In the early 1990s, no one talked about transgender people, and no one knew one. We were not on TV or in movies. What formed the visible part of the transcommunity – overwhelmingly white, urban, and middle class – was also overwhelmingly focused on conferences, surgery or hormones and cisgender acceptance.
This was still a determinedly non-political population, often in defensive crouch because it was also constantly under attack by the media, police, local legislatures, feminists and even LGB-but-never-T advocates.
We were a group that still thought of ourselves as a collection of separate individuals, not a movement. What made political consciousness so difficult was that there was no “transgender section” of town, where we saw each other regularly.
And mainstream society mostly ignored us. And when it didn’t, it usually made clear it despised us. We were freaks. We were gendertrash.
We lived in a transient and indoor community that knew itself only a few days at a time during conferences at hotels out on the interstate.
But all that was about to change.
Even when politics are avoided, bringing despised and marginalized people together is itself a political act. Without realizing or intending it, the community was reaching critical mass.
Even in those pre-Internet, pre-cellphone days, enough transpeople were running into one another often enough to begin realizing we could be a force, that we didn’t really need cisgender acceptance. What we needed was our civil rights.
This is the inside story of how in just a few years, a handful of trans activists would come together in the face of enormous difficulties and opposition to launch from the very margins of society what would grow into the modern political movement for gender rights.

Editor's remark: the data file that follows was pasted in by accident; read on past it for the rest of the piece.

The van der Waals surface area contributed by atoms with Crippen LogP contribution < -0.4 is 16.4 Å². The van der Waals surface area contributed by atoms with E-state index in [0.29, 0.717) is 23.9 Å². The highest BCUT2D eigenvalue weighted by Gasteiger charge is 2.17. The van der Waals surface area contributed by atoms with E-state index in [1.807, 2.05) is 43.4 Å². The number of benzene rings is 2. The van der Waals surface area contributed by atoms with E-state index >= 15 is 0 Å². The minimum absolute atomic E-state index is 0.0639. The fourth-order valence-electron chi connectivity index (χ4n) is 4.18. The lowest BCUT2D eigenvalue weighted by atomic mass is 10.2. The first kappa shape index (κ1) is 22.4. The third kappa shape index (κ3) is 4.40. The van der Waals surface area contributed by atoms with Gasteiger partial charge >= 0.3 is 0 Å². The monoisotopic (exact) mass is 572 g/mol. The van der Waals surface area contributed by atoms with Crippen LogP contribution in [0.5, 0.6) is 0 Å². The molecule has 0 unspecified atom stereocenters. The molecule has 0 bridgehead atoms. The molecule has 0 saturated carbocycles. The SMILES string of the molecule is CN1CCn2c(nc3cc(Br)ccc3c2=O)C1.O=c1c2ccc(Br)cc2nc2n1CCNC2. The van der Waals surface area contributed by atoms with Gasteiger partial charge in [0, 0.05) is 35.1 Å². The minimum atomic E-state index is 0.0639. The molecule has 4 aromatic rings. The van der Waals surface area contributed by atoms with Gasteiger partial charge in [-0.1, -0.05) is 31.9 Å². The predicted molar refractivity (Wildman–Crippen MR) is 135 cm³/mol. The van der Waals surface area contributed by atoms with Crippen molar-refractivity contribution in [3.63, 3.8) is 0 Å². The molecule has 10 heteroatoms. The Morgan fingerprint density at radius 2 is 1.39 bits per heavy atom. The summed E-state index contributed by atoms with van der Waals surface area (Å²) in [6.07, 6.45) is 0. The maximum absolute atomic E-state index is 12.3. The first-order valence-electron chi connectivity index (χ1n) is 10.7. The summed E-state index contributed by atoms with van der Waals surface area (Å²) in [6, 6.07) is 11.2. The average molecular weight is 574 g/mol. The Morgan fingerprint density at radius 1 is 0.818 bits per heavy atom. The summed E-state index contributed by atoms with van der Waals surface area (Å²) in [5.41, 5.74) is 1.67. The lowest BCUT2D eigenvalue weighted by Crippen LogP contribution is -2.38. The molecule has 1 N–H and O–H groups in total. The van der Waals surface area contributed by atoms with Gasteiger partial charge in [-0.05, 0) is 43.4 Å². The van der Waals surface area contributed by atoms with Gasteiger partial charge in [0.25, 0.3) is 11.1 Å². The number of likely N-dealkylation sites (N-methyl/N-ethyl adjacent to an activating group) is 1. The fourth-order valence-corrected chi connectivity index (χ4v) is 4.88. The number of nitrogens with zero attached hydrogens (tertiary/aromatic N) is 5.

It began, as all serious things do, with a fight. That and then a murder.
The fight was the easy part. In the summer of 1991, Nancy Jean Burkholder, was accosted by security guards while attending the Michigan Womyn's Music Festival. It's highly doubtful she was the first transwoman to attend. But another attendee out to the po-po and they came on her in a group and told Nancy she was suspected of being… a man!
She was not allowed to notify her friends of what had happened, or where she was. Festival; Security kept Nancy waiting while they collected her belongings, unceremoniously dumping them and her outside the main gates at 2:00 a.m. literally on a road in the middle of nowhere with nothing within walking distance for miles and no phones anywhere. You do the math.
Festival owner Lisa Vogel then retroactively declared a policy of "Womyn-Born-Womyn Only" ---- which really meant “No Gendertrash Allowed.” The echoes of that noxious policy reverberated all the way to the island Manhattan, where I was busily trying to build a career and avoid anything that smacked of politics…
The murder was Brandon Teena’s. His was not the most recent transgender murder; it wasn't even the first that year. But Brando’s murder was different.
For one thing, for decades our victims have been overwhelmingly young Black transgender women in major urban centers.
But Brandon’s murder was not only violent and egregious, it was a direct product of the Nebraska sheriff who failed to protect him when he was raped, outed him to his killers when he filed a police report, and then forced him to stay in town while they went looking for him.
Brandon’s murder proved beyond a shadow of a doubt that transpeople could be considered so worthless, so non-human, that the police would not only fail to protect us but would actually help our assailants.
That's what got everyone's attention.
That, and the media coverage, which blamed him for his own assault (What could you expect? ‘She’ tried to pass herself off as the wrong sex), playing up the most salacious aspects of his pre-op status (Was ‘she’ packing? Did ‘she’ have sex with him?) all the while making sure to use the wrong name and pronouns.
So even in violent death, we saw clearly that none of us would be granted any dignity or legitimacy. Looking back at that, we knew none of us were safe. But a lot of us were angry…